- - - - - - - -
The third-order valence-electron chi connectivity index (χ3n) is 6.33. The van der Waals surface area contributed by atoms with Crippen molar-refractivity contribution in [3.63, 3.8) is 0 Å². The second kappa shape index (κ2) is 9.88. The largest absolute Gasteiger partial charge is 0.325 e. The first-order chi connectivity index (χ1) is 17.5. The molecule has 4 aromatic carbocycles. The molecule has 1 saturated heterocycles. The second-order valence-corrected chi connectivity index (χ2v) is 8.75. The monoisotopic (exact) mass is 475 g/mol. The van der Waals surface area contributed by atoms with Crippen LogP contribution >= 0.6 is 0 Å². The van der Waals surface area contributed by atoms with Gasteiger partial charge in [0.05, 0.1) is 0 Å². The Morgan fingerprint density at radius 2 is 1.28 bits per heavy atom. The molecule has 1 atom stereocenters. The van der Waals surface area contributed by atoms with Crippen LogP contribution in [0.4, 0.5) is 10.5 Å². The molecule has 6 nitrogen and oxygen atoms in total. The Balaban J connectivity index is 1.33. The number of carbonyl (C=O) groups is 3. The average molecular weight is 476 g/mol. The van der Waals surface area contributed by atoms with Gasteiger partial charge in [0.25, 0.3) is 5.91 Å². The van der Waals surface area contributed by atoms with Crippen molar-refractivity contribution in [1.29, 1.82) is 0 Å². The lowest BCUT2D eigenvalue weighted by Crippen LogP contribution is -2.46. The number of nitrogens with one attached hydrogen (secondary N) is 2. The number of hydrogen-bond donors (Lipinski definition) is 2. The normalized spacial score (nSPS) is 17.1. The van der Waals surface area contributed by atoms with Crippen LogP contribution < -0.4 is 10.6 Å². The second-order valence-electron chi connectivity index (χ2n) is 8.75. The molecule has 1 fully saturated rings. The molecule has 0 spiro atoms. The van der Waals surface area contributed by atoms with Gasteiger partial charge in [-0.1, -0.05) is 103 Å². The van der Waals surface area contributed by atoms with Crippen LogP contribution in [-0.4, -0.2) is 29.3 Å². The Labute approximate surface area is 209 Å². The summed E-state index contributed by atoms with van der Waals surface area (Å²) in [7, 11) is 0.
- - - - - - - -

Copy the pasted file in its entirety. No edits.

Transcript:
The third-order valence-electron chi connectivity index (χ3n) is 6.33. The van der Waals surface area contributed by atoms with Crippen molar-refractivity contribution in [3.63, 3.8) is 0 Å². The second kappa shape index (κ2) is 9.88. The largest absolute Gasteiger partial charge is 0.325 e. The first-order chi connectivity index (χ1) is 17.5. The molecule has 4 aromatic carbocycles. The molecule has 1 saturated heterocycles. The second-order valence-corrected chi connectivity index (χ2v) is 8.75. The monoisotopic (exact) mass is 475 g/mol. The van der Waals surface area contributed by atoms with Crippen LogP contribution >= 0.6 is 0 Å². The van der Waals surface area contributed by atoms with Gasteiger partial charge in [0.05, 0.1) is 0 Å². The Morgan fingerprint density at radius 2 is 1.28 bits per heavy atom. The molecule has 1 atom stereocenters. The van der Waals surface area contributed by atoms with Crippen LogP contribution in [0.4, 0.5) is 10.5 Å². The molecule has 6 nitrogen and oxygen atoms in total. The Balaban J connectivity index is 1.33. The number of carbonyl (C=O) groups is 3. The average molecular weight is 476 g/mol. The van der Waals surface area contributed by atoms with Gasteiger partial charge in [0.25, 0.3) is 5.91 Å². The van der Waals surface area contributed by atoms with Crippen molar-refractivity contribution in [1.29, 1.82) is 0 Å². The lowest BCUT2D eigenvalue weighted by Crippen LogP contribution is -2.46. The number of nitrogens with one attached hydrogen (secondary N) is 2. The number of hydrogen-bond donors (Lipinski definition) is 2. The normalized spacial score (nSPS) is 17.1. The van der Waals surface area contributed by atoms with Crippen LogP contribution < -0.4 is 10.6 Å². The second-order valence-electron chi connectivity index (χ2n) is 8.75. The molecule has 1 fully saturated rings. The molecule has 0 spiro atoms. The van der Waals surface area contributed by atoms with Gasteiger partial charge in [-0.1, -0.05) is 103 Å². The van der Waals surface area contributed by atoms with Crippen LogP contribution in [-0.4, -0.2) is 29.3 Å². The Labute approximate surface area is 209 Å². The summed E-state index contributed by atoms with van der Waals surface area (Å²) in [7, 11) is 0.